Coffee may have a lot of wonderful health benefits to offer adults, but adolescent kids are another matter altogether. According to a new study featured on Science Daily, children who regularly consume caffeinated drinks may suffer from poor sleep and delayed brain development.

Researchers from the University Children's Hospital Zurich fed 30-day old laboratory mice moderate amounts of caffeine for five days to see how the substance would affect brain development.

Based on the subjects’ brain currents, deep sleep was reduced long after the trial period, which resulted in slower brain development. Caffeine also seemed to affect behavior, as the mice that consumed more caffeine were more timid and lethargic as compared with those who had no caffeine and had enough sleep.

Kids, however, may not be that much different. "The brain of children is extremely plastic due to the many connections. [It's] optimisation presumably occurs during sleep. Key synapses extend, others are reduced; this makes the network more efficient and the brain more powerful," lead researcher Reto Huber explains.

Without proper sleep, the brain does not get enough time to process and mature. Researchers recommend kids to abstain from drinking caffeinated drinks as much as they can. After all, they can still enjoy the brew a few years down the line, once their mental development stabilizes.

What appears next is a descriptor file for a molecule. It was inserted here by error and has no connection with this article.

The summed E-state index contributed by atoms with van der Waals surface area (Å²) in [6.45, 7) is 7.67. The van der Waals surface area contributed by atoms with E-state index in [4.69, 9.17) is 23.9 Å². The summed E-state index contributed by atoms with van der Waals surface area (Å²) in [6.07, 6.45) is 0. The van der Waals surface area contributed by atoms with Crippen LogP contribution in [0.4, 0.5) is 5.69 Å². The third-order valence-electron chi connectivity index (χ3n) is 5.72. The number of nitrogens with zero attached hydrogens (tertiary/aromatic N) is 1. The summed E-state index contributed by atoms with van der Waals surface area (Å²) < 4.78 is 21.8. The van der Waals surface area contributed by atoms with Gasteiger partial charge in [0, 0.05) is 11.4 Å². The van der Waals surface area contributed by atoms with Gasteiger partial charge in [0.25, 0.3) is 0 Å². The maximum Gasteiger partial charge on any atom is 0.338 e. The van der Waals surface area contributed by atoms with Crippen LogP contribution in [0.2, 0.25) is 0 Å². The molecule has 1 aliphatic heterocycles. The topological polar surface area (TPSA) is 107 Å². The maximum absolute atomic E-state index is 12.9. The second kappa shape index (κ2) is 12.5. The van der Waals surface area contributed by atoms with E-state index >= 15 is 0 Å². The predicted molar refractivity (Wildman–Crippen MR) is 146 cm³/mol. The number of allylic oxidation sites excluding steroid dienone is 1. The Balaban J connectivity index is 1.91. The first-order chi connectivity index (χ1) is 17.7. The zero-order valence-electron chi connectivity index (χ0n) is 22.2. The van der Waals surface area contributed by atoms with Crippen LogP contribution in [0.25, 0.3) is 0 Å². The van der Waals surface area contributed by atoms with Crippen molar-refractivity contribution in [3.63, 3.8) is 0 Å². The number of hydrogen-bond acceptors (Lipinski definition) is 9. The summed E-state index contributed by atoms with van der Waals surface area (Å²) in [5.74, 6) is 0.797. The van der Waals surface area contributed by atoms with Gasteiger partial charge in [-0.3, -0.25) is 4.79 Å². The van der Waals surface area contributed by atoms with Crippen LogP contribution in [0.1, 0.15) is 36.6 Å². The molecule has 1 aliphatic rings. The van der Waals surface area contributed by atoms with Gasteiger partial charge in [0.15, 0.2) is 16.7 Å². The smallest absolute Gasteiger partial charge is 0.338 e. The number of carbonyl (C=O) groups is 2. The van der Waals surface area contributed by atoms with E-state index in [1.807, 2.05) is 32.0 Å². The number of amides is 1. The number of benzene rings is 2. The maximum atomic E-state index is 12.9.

CONTINUE READING BELOW
Recommended Videos
ADVERTISEMENT - CONTINUE READING BELOW

(Photo by Simon Q via Flickr Creative Commons)

Get the latest updates from Female Network
Subscribe to our Newsletter!
Comments
Trending on Network

Latest Stories

Here's Everything You Need to Know About Sandra Lemonon

The beauty queen already competed in the Miss Universe pageant two years ago.

Things You Need to Know About Miss Universe PH Rabiya Mateo

Did you know that Miss Universe Philippines 2020 is a licensed physical therapist?

Youtuber Viy Cortez, 24, Now Owns Multiple Businesses

"Mas gusto kong nakikita yung pera kong umiikot kesa nasa bangko lang siya."
Load More Stories